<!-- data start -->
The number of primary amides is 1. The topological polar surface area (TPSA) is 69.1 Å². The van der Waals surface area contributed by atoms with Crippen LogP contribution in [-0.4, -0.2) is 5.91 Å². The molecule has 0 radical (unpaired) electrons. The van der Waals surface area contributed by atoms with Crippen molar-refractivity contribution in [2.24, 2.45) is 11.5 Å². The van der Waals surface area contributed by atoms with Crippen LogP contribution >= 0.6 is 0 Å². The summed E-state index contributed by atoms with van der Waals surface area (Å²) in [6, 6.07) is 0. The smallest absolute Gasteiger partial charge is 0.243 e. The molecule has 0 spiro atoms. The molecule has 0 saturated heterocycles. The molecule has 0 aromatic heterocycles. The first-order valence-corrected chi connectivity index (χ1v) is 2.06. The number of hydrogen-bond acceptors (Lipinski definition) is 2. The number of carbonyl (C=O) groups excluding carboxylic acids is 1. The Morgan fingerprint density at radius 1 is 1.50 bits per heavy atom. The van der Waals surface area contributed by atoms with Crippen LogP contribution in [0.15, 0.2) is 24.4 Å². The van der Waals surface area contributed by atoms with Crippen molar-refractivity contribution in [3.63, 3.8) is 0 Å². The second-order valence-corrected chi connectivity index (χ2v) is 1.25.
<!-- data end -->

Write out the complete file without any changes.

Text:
The number of primary amides is 1. The topological polar surface area (TPSA) is 69.1 Å². The van der Waals surface area contributed by atoms with Crippen LogP contribution in [-0.4, -0.2) is 5.91 Å². The molecule has 0 radical (unpaired) electrons. The van der Waals surface area contributed by atoms with Crippen molar-refractivity contribution in [2.24, 2.45) is 11.5 Å². The van der Waals surface area contributed by atoms with Crippen LogP contribution >= 0.6 is 0 Å². The summed E-state index contributed by atoms with van der Waals surface area (Å²) in [6, 6.07) is 0. The smallest absolute Gasteiger partial charge is 0.243 e. The molecule has 0 spiro atoms. The molecule has 0 saturated heterocycles. The molecule has 0 aromatic heterocycles. The first-order valence-corrected chi connectivity index (χ1v) is 2.06. The number of hydrogen-bond acceptors (Lipinski definition) is 2. The number of carbonyl (C=O) groups excluding carboxylic acids is 1. The Morgan fingerprint density at radius 1 is 1.50 bits per heavy atom. The van der Waals surface area contributed by atoms with Crippen LogP contribution in [0.15, 0.2) is 24.4 Å². The van der Waals surface area contributed by atoms with Crippen molar-refractivity contribution in [3.63, 3.8) is 0 Å². The second-order valence-corrected chi connectivity index (χ2v) is 1.25.